A wise person makes their own decisions. An ignorant person follows public opinion.

      by independantman on Mon May 28, 2012 at 04:47:40 PM PDT

      [ Parent ]

      •  I have predicted that private insurers will (0+ / 0-)

        use the proceeds from those 100s of billions in new government subsidies and mandated premiums to lobby the government against any future real/meaningful (non-loophole) regulation. Since we know that private insurers got what they wanted with the formation of the law (i.e. no public option, no re-importation of drugs, individual mandate etc.), it’s no stretch of the imagination to know they will get their way even more when they have 100s of billions of new dollars with which to lobby the government (against any future real/meaningful regulation).
        ACA finances/subsidizes the political opposition to any real/meaningful (non-loophole) healthcare regulation in the future.
        And when ACA fails miserably, because of the reasons I’ve just explained, it will reinforce the republican mantra of ‘government involvement in healthcare is what’s driving up the cost of healthcare’, undermining the hard-fought core Democratic Party philosophy of using the government to regulate private sector greed. People have no idea how bad this is.

  •  There is no confusion... (0+ / 0-)

    they are doing what their big pharma masters tell them what to do

  •  there is the kernel in the nut of the Republicans (1+ / 0-)
    Recommended by:

    slutty voter for a "dangerous president"; Präsidentenelf-maßschach; Warning-Some Snark Above"Nous sommes un groupuscule" (-9.50; -7.03) "Sciant terra viam monstrare." 政治委员, 政委!

    by annieli on Mon May 28, 2012 at 04:44:15 PM PDT

  •  The more I think about it (0+ / 0-)

    Newt was on the right track with his moon base, though not for the reasons he thought of.

    We should've gone ahead with it, and offered Republicans the chance to establish a rugged, individualistic society based on Galtian principles and Tea Party orthodoxy.

    It would've probably lasted a few weeks at most, but would have been a scientific way to test the Teapublican hypothesis.

  •  story over at TPM on this (3+ / 0-)
    Recommended by:
    JML9999, MTmofo, Matt Z


    Rep. Allen West (R-FL), a tea party darling, told ThinkProgress that he supports preserving three popular provisions of the Affordable Care Act — the same three that his party’s leaders are reportedly considering.

    “You’ve got to replace it with something,” West said. “If people want to keep their kid on insurance at 26, fine. We’ve got to make sure no American gets turned back for pre-existing conditions, that’s fine. Keep the doughnut hole closed, that’s fine. But what I just talked to you about — maybe 20, 25 pages of legislation.”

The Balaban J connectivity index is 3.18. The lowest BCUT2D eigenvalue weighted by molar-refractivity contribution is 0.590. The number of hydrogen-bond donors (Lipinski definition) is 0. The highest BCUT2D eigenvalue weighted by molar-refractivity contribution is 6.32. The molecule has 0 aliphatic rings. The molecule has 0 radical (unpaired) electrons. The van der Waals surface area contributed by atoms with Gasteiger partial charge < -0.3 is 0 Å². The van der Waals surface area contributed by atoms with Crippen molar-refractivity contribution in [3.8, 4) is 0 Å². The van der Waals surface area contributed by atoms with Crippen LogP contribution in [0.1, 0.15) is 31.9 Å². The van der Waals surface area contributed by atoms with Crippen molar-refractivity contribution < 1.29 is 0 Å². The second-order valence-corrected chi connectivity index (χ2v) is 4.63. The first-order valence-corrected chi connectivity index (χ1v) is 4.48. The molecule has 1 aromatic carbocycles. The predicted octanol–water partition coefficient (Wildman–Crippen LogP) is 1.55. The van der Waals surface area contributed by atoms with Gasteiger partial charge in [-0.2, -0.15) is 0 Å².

may we not be strangers in the lush province of joy - Charles Wright

    by AlyoshaKaramazov on Mon May 28, 2012 at 04:53:14 PM PDT

  •  The ball is in the SCOTUS' court right now. (0+ / 0-)

    I think their job on this issue is turning out to be more difficult than they thought.

    The majority on the Court seems to believe it is their primary mission to make things electorally favorable for Republicans and the big $$ that bought them.  At first, all you ever heard out of the mouth of a Republican in Congress, or running for office was "Repeal Obamacare."  If that were the position of most people and businesses, SCOTUS could just hand them a victory, no problem.  

    It turns out, however, to be complicated.  If they just repeal the mandate, but keep the other requirements in place, they wreak havoc with the big insurance companies.  It'll be too expensive for them to offer everything required and stay profitable without the mandate, so they'll slowly move into other kinds of business models.  If they repeal the whole law, there's a good chance there will be a huge hue and cry from the public, perhaps the kind of uprising that nothing has yet motivated people enough to rise up for, and the blame will be placed squarely on the Republicans, who have no plan to replace it.  If they declare the law constitutional, the GOP "base" will be outraged.  They expected their pandering politicians to see to it that brown and black and unfortunate people die in sufficient numbers to quell their nearly insatiable resentment and rage.